So I read through Terry Eagleton's Trouble With Strangers: A Study of Ethics (Wiley-Blackwell, 2009). It wasn't quite what I'd hoped, as he doesn't directly engage with either classical or recent ethical theories; rather, he pursues what one might call a literary approach to a philosophical topic. That worked for his earlier short treatments, such as Reason, Faith, and Revolution: Reflections on the God Debate. Here, he shoehorned the entire book into Jacques Lacan's imaginary-symbolic-real paradigm and used Lacan's mirror image metaphor as a touchstone throughout the book. Some readers might find that an insightful approach to ethical issue and questions, but not me. I did enjoy the discussion of Alain Badiou and his idea of "truth events."
Anyway, there was one passage in the book that, almost in passing, raises the interesting question of religious certainty. To illustrate what I referred to in the previous paragraph, it's in a section discussing Emmanuel Levinas, in a paragraph that starts out talking about how European post-structuralist and postmodernist ethical thinking has given up on the ideas of community and social solidarity as irredeemably tainted by Stalinism and the Nazis. Then this, at page 235 (bold text added):
Belief can indeed be perilous, as an era awash with various crazed fundamentalists scarcely needs reminding. We need a degree of certainty in order to thrive, but too much of the stuff can prove fatal. A cautious liberal pragmatism, coupled with a salutary scepticism of grand narratives, may thus appear the order of the day. But though such pragmatism can valuably contest dogmatic irrationalism, it is powerless to transform the conditions which gave birth to it. Besides, if the twenty-first-century conflict between capitalism and the Qur'an (or a tendentious reading of that text) does not constitute a grand narrative, it is hard to know what does.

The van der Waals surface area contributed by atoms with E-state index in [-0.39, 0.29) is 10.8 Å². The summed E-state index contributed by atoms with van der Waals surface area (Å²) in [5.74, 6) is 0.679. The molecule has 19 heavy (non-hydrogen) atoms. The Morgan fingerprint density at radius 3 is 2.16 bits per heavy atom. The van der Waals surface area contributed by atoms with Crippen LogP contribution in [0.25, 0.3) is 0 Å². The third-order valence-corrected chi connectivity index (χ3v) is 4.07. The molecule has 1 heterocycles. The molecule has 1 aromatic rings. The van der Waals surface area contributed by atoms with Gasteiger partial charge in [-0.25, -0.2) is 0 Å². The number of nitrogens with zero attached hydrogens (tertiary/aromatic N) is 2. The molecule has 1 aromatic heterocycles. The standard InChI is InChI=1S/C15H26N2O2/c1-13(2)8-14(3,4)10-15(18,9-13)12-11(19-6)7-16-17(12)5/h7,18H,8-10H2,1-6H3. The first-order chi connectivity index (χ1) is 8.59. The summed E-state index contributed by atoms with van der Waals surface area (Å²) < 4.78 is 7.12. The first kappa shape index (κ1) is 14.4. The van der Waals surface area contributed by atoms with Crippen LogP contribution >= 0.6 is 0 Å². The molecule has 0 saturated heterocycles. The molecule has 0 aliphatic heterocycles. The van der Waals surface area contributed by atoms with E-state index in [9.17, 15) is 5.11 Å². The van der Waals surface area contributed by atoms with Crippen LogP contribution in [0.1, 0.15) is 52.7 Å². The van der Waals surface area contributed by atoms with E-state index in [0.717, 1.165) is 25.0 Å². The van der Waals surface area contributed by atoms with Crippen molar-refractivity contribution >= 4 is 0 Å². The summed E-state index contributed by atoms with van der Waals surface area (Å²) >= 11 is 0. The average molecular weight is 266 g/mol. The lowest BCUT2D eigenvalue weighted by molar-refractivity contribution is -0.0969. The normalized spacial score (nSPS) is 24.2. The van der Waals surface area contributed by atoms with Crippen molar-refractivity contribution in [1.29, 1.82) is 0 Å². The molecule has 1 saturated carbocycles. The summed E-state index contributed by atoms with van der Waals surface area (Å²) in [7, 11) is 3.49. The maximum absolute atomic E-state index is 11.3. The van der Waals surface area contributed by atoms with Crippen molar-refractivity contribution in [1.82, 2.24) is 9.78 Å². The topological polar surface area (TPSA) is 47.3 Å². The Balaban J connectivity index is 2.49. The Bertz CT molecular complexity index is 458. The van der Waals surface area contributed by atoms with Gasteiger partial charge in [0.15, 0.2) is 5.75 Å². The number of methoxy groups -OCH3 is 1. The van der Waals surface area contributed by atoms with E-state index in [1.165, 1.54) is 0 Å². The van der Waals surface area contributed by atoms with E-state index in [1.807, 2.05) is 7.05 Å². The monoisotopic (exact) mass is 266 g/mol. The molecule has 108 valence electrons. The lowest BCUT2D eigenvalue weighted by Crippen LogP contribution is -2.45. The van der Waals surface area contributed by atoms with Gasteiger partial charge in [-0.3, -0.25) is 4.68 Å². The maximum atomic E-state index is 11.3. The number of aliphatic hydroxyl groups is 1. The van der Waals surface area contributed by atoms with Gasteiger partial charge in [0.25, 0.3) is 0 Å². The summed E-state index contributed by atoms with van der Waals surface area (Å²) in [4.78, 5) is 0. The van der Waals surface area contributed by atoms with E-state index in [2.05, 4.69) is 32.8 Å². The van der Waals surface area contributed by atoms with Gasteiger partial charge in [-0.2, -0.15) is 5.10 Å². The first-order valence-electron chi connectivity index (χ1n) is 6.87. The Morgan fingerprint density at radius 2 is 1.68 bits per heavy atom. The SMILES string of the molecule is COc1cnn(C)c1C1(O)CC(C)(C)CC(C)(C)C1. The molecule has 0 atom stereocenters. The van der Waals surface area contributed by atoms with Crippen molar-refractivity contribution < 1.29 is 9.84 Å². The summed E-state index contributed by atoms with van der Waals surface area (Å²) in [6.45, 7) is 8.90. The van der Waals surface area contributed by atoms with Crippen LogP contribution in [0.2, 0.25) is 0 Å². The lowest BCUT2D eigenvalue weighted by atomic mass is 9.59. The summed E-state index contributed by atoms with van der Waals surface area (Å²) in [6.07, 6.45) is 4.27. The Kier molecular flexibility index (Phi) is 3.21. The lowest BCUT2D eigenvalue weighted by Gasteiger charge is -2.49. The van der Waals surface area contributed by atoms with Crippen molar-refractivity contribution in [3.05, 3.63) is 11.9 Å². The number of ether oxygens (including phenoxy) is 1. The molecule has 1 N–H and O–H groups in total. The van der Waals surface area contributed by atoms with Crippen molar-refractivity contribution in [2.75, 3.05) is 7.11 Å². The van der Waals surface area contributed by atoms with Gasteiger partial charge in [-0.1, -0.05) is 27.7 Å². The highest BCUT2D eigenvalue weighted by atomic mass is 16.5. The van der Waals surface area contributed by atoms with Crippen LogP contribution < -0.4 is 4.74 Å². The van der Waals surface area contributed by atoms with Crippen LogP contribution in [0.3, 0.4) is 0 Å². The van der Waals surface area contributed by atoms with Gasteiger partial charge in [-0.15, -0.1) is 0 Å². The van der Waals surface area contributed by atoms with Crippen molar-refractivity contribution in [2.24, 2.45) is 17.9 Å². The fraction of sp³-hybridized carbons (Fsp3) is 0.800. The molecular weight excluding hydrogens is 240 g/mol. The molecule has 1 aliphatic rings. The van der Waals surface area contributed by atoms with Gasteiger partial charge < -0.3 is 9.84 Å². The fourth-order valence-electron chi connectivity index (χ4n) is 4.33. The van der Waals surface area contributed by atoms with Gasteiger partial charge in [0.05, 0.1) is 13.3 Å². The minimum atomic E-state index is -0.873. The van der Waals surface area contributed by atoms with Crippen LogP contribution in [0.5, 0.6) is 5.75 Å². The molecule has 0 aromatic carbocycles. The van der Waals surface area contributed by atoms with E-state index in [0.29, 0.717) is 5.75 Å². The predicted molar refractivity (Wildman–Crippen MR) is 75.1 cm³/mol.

While Eagleton displays considerable sympathy for the theological and ethical side of mainstream Christianity in his books, he is generally rather critical of conservative Christianity, in particular American conservative Christianity. I think both Islamic fundamentalism and American Evangelicalism defined broadly (which, ironically, includes Mormonism) are the intended references for his phrases "crazed fundamentalists" and "dogmatic irrationalism." Plainly, he is sympathetic to "cautious liberal pragmatism," but rather than simply recommending it as the proper cure or at least counterweight to those crazed fundamentalists, he admits that liberal pragmatism isn't quite up to the job: it is unable or unwilling to announce or adopt a contemporary grand narrative that would make the liberal program relevant and it is consequently powerless to change society. Compared to those crazed fundamentalists and Evangelicals, it lacks a sense of certainty to propel its projects forward, if it can even articulate projects worth forwarding.
So there seems to be an optimal degree of religious certainty that lies somewhere between the always equivocal pragmatists and the always certain fundamentalists/Evangelicals. This seems like an idea worth discussing in the LDS context, where faith is defined as knowledge rather than conviction or commitment and any attempt to define faith as something other than sure knowledge is seen as an expression of doubt or, worse, as a sneaky apostate endorsement of simple disbelief. I wish there were examples of more sophisticated discussions of faith within mainstream LDS discourse. You'd think Elder Maxwell would have given a talk on this theme. I'd wager that Eugene England wrote an essay or two on the topic, but he doesn't get quoted in Sunday School manuals or CES study guides.
The bottom line: I am convinced that the optimal degree of religious certainty is less than an unwavering insistence on expressing every faith statement in the form, "I know that ...". On the other hand, is there a stable alternative formulation for such a view of faith that doesn't invariably slide down to the safely noncommittal professions of "cautious liberal pragmatism"?
What is the optimal degree of religious certainty and how do we get there?
Note: Feel free to post links to LDS discussions of faith that propose something along these lines, whether in blog posts, journals, or Conference talks.